Jamie Hyneman had perhaps the most fun job of all time, but his ultimate goal was answering interesting questions, not designing products against cost and schedule constraints. To the point of creativity, I have been out of school for a long time, but can anyone tell me if any engineering schools today specifically teach out-of the-box creative thinking? I can only recall "here are the constraints, find the best solution (usually cheapest) within the constraints."

Some jobs are just inherently safer than others. After years working with low voltage logic and analog circuits, I moved to a job with many safety hazards, fire, radiation, falls, asphyxiation, high voltage, toxic and explosive chemicals. Some needless accidents happened there. Don't assume that the "experts", industrial hygiene, work planners, etc. think of everything. Learn all you can, and look for insidious hazards. Your most important safety equipment is between your ears.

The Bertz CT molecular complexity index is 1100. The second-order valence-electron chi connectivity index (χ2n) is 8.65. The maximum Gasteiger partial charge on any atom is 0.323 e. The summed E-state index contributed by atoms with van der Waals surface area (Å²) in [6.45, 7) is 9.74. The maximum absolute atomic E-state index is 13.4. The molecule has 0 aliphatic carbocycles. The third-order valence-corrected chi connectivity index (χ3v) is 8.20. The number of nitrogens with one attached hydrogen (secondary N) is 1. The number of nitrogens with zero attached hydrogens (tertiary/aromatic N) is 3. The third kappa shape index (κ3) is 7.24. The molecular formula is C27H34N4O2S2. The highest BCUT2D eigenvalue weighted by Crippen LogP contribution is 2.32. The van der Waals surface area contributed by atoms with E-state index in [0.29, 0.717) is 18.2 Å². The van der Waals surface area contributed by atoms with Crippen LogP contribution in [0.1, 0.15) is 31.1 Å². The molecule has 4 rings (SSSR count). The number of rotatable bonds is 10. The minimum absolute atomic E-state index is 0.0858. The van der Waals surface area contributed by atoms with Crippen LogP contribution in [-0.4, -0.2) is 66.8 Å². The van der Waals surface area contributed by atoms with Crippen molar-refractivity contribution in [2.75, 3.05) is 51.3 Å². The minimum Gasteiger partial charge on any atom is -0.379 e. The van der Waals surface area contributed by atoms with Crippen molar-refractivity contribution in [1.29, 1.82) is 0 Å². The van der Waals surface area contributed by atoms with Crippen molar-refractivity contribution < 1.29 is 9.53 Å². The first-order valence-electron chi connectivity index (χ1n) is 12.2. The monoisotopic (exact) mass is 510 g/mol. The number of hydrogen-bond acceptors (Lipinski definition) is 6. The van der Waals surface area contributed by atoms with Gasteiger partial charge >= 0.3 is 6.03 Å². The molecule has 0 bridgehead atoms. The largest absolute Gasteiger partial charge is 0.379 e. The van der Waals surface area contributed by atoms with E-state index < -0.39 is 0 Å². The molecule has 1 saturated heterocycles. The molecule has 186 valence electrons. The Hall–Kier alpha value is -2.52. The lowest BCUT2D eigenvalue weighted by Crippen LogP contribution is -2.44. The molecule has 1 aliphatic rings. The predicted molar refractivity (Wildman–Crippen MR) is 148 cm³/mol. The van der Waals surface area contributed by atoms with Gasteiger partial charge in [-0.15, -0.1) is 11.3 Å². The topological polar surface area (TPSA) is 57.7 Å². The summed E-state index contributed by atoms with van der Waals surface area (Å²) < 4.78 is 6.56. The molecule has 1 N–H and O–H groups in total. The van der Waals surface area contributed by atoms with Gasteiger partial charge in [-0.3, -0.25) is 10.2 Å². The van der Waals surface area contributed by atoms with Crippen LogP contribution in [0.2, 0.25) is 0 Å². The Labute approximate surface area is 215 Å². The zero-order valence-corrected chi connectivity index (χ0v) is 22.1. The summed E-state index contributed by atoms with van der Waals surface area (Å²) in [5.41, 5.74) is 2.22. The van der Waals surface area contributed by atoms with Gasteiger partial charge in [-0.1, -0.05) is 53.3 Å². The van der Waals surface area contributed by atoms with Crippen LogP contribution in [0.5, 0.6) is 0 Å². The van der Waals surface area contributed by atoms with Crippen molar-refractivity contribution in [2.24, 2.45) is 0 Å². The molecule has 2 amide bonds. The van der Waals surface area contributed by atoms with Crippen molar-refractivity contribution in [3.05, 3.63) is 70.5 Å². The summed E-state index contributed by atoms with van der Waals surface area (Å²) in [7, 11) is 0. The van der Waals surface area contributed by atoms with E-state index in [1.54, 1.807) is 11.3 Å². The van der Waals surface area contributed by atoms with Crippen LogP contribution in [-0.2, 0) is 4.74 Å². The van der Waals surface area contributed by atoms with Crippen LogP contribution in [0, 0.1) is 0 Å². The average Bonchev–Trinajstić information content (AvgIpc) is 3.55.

You never know where engineering will take you. If you had told me 40 years ago when I graduated with a BSEE that I would end up working for the Air Force in the Comm/Computer field I would not have believed you. One must always embrace the "Dirty Job" as Mike Rowe says. You learn more that way. I got involved in Land Mobile Radio system dsgn in the AF because nobody else wanted to touch it. I got involved in customer support of AF Networks (much later) because the CC liked my work.